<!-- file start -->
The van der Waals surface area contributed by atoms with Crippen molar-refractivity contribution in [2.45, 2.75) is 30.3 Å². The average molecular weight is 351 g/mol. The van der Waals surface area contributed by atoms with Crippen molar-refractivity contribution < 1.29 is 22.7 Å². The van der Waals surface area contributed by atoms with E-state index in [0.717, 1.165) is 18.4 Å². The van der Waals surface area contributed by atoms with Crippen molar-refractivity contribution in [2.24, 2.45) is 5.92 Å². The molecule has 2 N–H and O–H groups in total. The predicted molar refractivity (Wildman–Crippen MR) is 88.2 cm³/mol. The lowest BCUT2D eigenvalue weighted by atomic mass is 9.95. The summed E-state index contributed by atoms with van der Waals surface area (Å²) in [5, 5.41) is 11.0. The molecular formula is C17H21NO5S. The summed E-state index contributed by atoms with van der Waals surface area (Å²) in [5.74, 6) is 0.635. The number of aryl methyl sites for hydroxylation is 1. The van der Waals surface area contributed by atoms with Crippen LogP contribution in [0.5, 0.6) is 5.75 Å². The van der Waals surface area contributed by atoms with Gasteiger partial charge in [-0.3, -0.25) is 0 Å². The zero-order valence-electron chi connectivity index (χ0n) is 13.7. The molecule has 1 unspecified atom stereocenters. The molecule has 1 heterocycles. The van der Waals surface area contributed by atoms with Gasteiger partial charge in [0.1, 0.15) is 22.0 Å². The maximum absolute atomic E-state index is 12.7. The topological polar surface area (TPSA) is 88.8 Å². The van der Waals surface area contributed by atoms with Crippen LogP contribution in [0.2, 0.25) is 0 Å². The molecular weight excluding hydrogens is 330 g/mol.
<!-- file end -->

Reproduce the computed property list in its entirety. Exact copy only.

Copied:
The van der Waals surface area contributed by atoms with Crippen molar-refractivity contribution in [2.45, 2.75) is 30.3 Å². The average molecular weight is 351 g/mol. The van der Waals surface area contributed by atoms with Crippen molar-refractivity contribution < 1.29 is 22.7 Å². The van der Waals surface area contributed by atoms with E-state index in [0.717, 1.165) is 18.4 Å². The van der Waals surface area contributed by atoms with Crippen molar-refractivity contribution in [2.24, 2.45) is 5.92 Å². The molecule has 2 N–H and O–H groups in total. The predicted molar refractivity (Wildman–Crippen MR) is 88.2 cm³/mol. The lowest BCUT2D eigenvalue weighted by atomic mass is 9.95. The summed E-state index contributed by atoms with van der Waals surface area (Å²) in [5, 5.41) is 11.0. The molecular formula is C17H21NO5S. The summed E-state index contributed by atoms with van der Waals surface area (Å²) in [5.74, 6) is 0.635. The number of aryl methyl sites for hydroxylation is 1. The van der Waals surface area contributed by atoms with Crippen LogP contribution in [0.5, 0.6) is 5.75 Å². The van der Waals surface area contributed by atoms with Gasteiger partial charge in [-0.3, -0.25) is 0 Å². The zero-order valence-electron chi connectivity index (χ0n) is 13.7. The molecule has 1 unspecified atom stereocenters. The molecule has 1 heterocycles. The van der Waals surface area contributed by atoms with Gasteiger partial charge in [0.1, 0.15) is 22.0 Å². The maximum absolute atomic E-state index is 12.7. The topological polar surface area (TPSA) is 88.8 Å². The van der Waals surface area contributed by atoms with Crippen LogP contribution in [0.2, 0.25) is 0 Å². The molecular weight excluding hydrogens is 330 g/mol.